In the latest issue of The Living Church, I review James Brownson’s new book Bible, Gender, Sexuality. Here’s my summary of the book’s main argument:
Brownson argues that… gender complementarity is nowhere “explicitly portrayed or discussed” in Scripture. Genesis 2:24, the primary text to which traditionalists appeal to establish that complementarity, is, he argues, not speaking primarily of the difference between male and female but rather of their sameness. Adam needs one who is like him, rather than unlike him (Gen. 2:18-20). Therefore God creates a woman to be such a “like” partner (Gen. 2:20).
On the basis of their sameness, male and female are able to form a “kinship bond,” and the “flesh of my flesh” idiom in Genesis 2:23 thus functions the same way it functions elsewhere in the Old Testament: that is, to denote kinship, not a sexual, anatomical “fit” (Gen. 29:14; Judges 9:2; 2 Sam. 5:1 and 19:12-13; 1 Chr. 11:1). The sexually differentiated couple is then blessed to “be fruitful and multiply,” but they are not commanded to do so. Furthermore, their ability to do so is not the basis on which they are said to be in relation to one another.
If this is the meaning of the male/female relationship in Genesis 2, Brownson suggests, it then becomes unlikely that the Old and New Testament rejection of same-sex erotic behavior is based on a commitment to “gender complementarity.” Rather, when one investigates the contexts of the biblical proscriptions of same-sex sexual activity, one finds evidence that those proscriptions are based on fear of cultic prostitution (in Leviticus), idolatry (1 Cor. 6), or an “excess of desire” (Rom. 1). Exploitation, abuse, and lust are the watchwords here.
All of this, then, raises the question of what the biblical writers would have made of same-sex sexual relationships that do not show evidence of idolatry, promiscuity, and excess. Brownson argues that Paul and the other biblical writers never knew of such relationships and therefore we cannot treat his texts as though they say something about them. We are left, instead, to ponder what Paul’s texts mean for faithful, loving, monogamous gay unions in our time. And our conclusion, Brownson proffers, should be that when such relationships function like a “one flesh” kinship bond, then there is no reason why the Church should not welcome and bless such unions between Christians.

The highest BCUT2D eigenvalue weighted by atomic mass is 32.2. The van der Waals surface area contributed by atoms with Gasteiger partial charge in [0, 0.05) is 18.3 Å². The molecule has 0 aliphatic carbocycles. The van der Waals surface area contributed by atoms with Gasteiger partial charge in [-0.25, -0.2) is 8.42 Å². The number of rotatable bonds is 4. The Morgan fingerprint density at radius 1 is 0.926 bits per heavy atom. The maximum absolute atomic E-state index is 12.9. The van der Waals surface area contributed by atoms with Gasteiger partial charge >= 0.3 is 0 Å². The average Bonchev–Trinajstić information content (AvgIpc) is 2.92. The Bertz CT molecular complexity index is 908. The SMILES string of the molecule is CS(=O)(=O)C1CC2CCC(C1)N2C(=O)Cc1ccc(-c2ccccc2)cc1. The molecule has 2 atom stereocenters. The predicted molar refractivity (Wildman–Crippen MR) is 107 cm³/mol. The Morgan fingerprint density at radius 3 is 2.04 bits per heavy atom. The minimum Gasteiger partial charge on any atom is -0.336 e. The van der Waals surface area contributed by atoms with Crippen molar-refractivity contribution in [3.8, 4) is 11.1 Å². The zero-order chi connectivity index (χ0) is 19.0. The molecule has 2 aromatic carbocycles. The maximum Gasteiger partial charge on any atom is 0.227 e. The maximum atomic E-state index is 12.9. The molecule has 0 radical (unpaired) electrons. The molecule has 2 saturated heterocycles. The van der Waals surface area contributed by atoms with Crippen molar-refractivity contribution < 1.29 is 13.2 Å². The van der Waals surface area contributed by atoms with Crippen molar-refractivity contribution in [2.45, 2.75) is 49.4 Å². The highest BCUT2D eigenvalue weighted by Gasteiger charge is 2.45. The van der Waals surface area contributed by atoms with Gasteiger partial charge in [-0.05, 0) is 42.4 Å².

And here is what I concluded about that thesis:
According to the christological meaning of Genesis 2:24 given in Ephesians 5:32, the difference between male and female becomes not incidental to the meaning of marriage but essential. God established marriage, Ephesians suggests, in order that it might be a sign (mysterion; sacramentum) of Christ’s love for the Church. In order for this parable to “work,” the difference between the covenant partners is required. The relationship between man and woman is here “related over and above itself to an eternal, holy, and spotless standing before God, in the love of the incarnate Christ for his bride, which is the Church”… Or, to borrow Karl Barth’s language, marriage is a parable, and for the parable to communicate its truth effectively requires certain kinds of characters, certain kinds of bodies, and not others.
This focus on gender difference—rather than the alleged presence of “exploitation” or an “excess of desire” in homosexual unions—would then explain Paul’s denunciation of same-sex erotic behavior in Romans 1:26-27. In their near locale, Paul’s descriptions of homosexuality link it to humanity’s turn away from the Creator to images of their fellow creatures. Difference is exchanged for sameness. As Simon Gathercole has written, “The key correspondence [between idolatry on the one hand and homosexual behavior on the other] lies in the fact that both involve turning away from the ‘other’ to the ‘same’ …. Humanity should be oriented toward God but turns in on itself (Rom. 1.25). Woman should be oriented toward man, but turns in on itself (Rom. 1.26). Man should be oriented toward woman, but turns in on itself (Rom. 1.27)”…
The communion of the “wholly other” God with his creation, which was mirrored in man’s turning toward woman and vice versa, breaks down in homosexual relationships, and thus the christological meaning of marriage and gender difference is obscured.
In future posts, I hope to consider some objections to the brief readings of Ephesians 5 and Romans 1 that I point to here, but for now I’ll just let the review stand on its own.
Brownson’s book is among the best and most accessible of its kind, and I hope others who want to defend the traditional Christian view of marriage and sexuality will engage with it.